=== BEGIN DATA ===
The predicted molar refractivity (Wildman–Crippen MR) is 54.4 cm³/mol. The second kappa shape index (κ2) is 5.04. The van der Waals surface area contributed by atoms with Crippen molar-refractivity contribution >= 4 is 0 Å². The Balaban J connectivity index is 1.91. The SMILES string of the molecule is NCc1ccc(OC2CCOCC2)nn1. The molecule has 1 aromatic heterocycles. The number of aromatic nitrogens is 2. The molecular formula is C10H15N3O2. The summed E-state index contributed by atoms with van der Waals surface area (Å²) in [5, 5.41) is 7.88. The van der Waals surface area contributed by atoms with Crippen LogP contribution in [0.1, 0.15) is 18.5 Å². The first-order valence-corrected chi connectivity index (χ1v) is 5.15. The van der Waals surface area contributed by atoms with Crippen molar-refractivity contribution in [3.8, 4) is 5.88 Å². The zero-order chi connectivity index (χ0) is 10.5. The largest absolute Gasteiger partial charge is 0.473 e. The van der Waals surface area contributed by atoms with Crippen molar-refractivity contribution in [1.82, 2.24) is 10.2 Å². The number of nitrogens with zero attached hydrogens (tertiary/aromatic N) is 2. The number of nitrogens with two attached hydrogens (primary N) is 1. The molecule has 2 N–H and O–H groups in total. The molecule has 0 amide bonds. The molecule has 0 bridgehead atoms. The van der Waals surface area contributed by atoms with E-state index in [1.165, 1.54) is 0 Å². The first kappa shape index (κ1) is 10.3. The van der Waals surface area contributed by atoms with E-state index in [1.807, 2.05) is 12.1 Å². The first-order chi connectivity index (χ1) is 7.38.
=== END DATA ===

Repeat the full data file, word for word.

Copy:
The predicted molar refractivity (Wildman–Crippen MR) is 54.4 cm³/mol. The second kappa shape index (κ2) is 5.04. The van der Waals surface area contributed by atoms with Crippen molar-refractivity contribution >= 4 is 0 Å². The Balaban J connectivity index is 1.91. The SMILES string of the molecule is NCc1ccc(OC2CCOCC2)nn1. The molecule has 1 aromatic heterocycles. The number of aromatic nitrogens is 2. The molecular formula is C10H15N3O2. The summed E-state index contributed by atoms with van der Waals surface area (Å²) in [5, 5.41) is 7.88. The van der Waals surface area contributed by atoms with Crippen LogP contribution in [0.1, 0.15) is 18.5 Å². The first-order valence-corrected chi connectivity index (χ1v) is 5.15. The van der Waals surface area contributed by atoms with Crippen molar-refractivity contribution in [3.8, 4) is 5.88 Å². The zero-order chi connectivity index (χ0) is 10.5. The largest absolute Gasteiger partial charge is 0.473 e. The van der Waals surface area contributed by atoms with Crippen molar-refractivity contribution in [1.82, 2.24) is 10.2 Å². The number of nitrogens with zero attached hydrogens (tertiary/aromatic N) is 2. The number of nitrogens with two attached hydrogens (primary N) is 1. The molecule has 2 N–H and O–H groups in total. The molecule has 0 amide bonds. The molecule has 0 bridgehead atoms. The van der Waals surface area contributed by atoms with E-state index in [1.165, 1.54) is 0 Å². The first kappa shape index (κ1) is 10.3. The van der Waals surface area contributed by atoms with E-state index in [1.807, 2.05) is 12.1 Å². The first-order chi connectivity index (χ1) is 7.38.